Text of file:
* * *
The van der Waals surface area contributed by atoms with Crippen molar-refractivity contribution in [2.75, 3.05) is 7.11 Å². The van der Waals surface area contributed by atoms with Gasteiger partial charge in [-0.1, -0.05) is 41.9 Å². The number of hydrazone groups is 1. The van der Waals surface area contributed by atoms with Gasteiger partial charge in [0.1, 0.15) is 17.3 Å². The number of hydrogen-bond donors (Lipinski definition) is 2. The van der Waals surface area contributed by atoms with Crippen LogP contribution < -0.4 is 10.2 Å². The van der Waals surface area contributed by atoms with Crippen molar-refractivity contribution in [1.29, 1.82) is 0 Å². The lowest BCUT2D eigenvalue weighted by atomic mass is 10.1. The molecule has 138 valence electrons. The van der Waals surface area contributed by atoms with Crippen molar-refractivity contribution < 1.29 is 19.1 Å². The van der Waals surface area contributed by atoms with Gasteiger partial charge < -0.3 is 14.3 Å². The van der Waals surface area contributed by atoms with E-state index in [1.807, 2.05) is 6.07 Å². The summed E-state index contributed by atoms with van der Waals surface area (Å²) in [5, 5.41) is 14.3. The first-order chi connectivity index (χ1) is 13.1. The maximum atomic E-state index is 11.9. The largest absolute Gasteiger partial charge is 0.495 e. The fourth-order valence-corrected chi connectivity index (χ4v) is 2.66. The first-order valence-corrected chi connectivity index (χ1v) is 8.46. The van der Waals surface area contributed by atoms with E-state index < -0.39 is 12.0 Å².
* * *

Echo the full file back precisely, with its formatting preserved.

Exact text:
The van der Waals surface area contributed by atoms with Crippen molar-refractivity contribution in [2.75, 3.05) is 7.11 Å². The van der Waals surface area contributed by atoms with Gasteiger partial charge in [-0.1, -0.05) is 41.9 Å². The number of hydrazone groups is 1. The van der Waals surface area contributed by atoms with Gasteiger partial charge in [0.1, 0.15) is 17.3 Å². The number of hydrogen-bond donors (Lipinski definition) is 2. The van der Waals surface area contributed by atoms with Crippen LogP contribution < -0.4 is 10.2 Å². The van der Waals surface area contributed by atoms with Crippen molar-refractivity contribution in [1.29, 1.82) is 0 Å². The lowest BCUT2D eigenvalue weighted by atomic mass is 10.1. The molecule has 138 valence electrons. The van der Waals surface area contributed by atoms with Crippen molar-refractivity contribution < 1.29 is 19.1 Å². The van der Waals surface area contributed by atoms with Gasteiger partial charge < -0.3 is 14.3 Å². The van der Waals surface area contributed by atoms with E-state index in [1.807, 2.05) is 6.07 Å². The summed E-state index contributed by atoms with van der Waals surface area (Å²) in [5, 5.41) is 14.3. The first-order chi connectivity index (χ1) is 13.1. The maximum atomic E-state index is 11.9. The largest absolute Gasteiger partial charge is 0.495 e. The fourth-order valence-corrected chi connectivity index (χ4v) is 2.66. The first-order valence-corrected chi connectivity index (χ1v) is 8.46. The van der Waals surface area contributed by atoms with E-state index < -0.39 is 12.0 Å².